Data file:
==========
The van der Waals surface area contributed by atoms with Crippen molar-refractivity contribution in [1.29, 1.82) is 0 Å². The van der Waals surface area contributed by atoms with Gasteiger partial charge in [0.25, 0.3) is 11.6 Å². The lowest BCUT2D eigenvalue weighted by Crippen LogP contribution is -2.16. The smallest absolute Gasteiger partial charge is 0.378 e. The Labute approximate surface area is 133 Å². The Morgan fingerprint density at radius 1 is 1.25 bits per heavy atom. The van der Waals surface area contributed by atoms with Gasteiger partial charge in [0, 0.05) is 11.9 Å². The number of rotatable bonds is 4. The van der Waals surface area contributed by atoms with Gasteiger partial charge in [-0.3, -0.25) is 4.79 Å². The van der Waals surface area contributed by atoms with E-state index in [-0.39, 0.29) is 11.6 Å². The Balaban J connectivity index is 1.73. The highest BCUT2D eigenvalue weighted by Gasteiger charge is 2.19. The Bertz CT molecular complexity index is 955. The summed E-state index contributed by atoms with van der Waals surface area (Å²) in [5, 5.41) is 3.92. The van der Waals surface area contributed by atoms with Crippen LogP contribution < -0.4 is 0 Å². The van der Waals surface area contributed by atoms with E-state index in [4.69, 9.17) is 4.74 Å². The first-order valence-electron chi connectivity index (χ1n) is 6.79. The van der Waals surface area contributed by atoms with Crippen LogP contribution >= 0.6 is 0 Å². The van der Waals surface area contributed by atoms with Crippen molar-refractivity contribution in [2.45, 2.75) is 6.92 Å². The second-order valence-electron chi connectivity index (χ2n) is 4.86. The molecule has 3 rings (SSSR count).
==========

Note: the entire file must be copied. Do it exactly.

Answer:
The van der Waals surface area contributed by atoms with Crippen molar-refractivity contribution in [1.29, 1.82) is 0 Å². The van der Waals surface area contributed by atoms with Gasteiger partial charge in [0.25, 0.3) is 11.6 Å². The lowest BCUT2D eigenvalue weighted by Crippen LogP contribution is -2.16. The smallest absolute Gasteiger partial charge is 0.378 e. The Labute approximate surface area is 133 Å². The Morgan fingerprint density at radius 1 is 1.25 bits per heavy atom. The van der Waals surface area contributed by atoms with Gasteiger partial charge in [0, 0.05) is 11.9 Å². The number of rotatable bonds is 4. The van der Waals surface area contributed by atoms with Gasteiger partial charge in [-0.3, -0.25) is 4.79 Å². The van der Waals surface area contributed by atoms with E-state index in [-0.39, 0.29) is 11.6 Å². The Balaban J connectivity index is 1.73. The highest BCUT2D eigenvalue weighted by Gasteiger charge is 2.19. The Bertz CT molecular complexity index is 955. The summed E-state index contributed by atoms with van der Waals surface area (Å²) in [5, 5.41) is 3.92. The van der Waals surface area contributed by atoms with Crippen LogP contribution < -0.4 is 0 Å². The van der Waals surface area contributed by atoms with E-state index in [4.69, 9.17) is 4.74 Å². The first-order valence-electron chi connectivity index (χ1n) is 6.79. The van der Waals surface area contributed by atoms with Crippen LogP contribution >= 0.6 is 0 Å². The van der Waals surface area contributed by atoms with Crippen molar-refractivity contribution in [2.45, 2.75) is 6.92 Å². The second-order valence-electron chi connectivity index (χ2n) is 4.86. The molecule has 3 rings (SSSR count).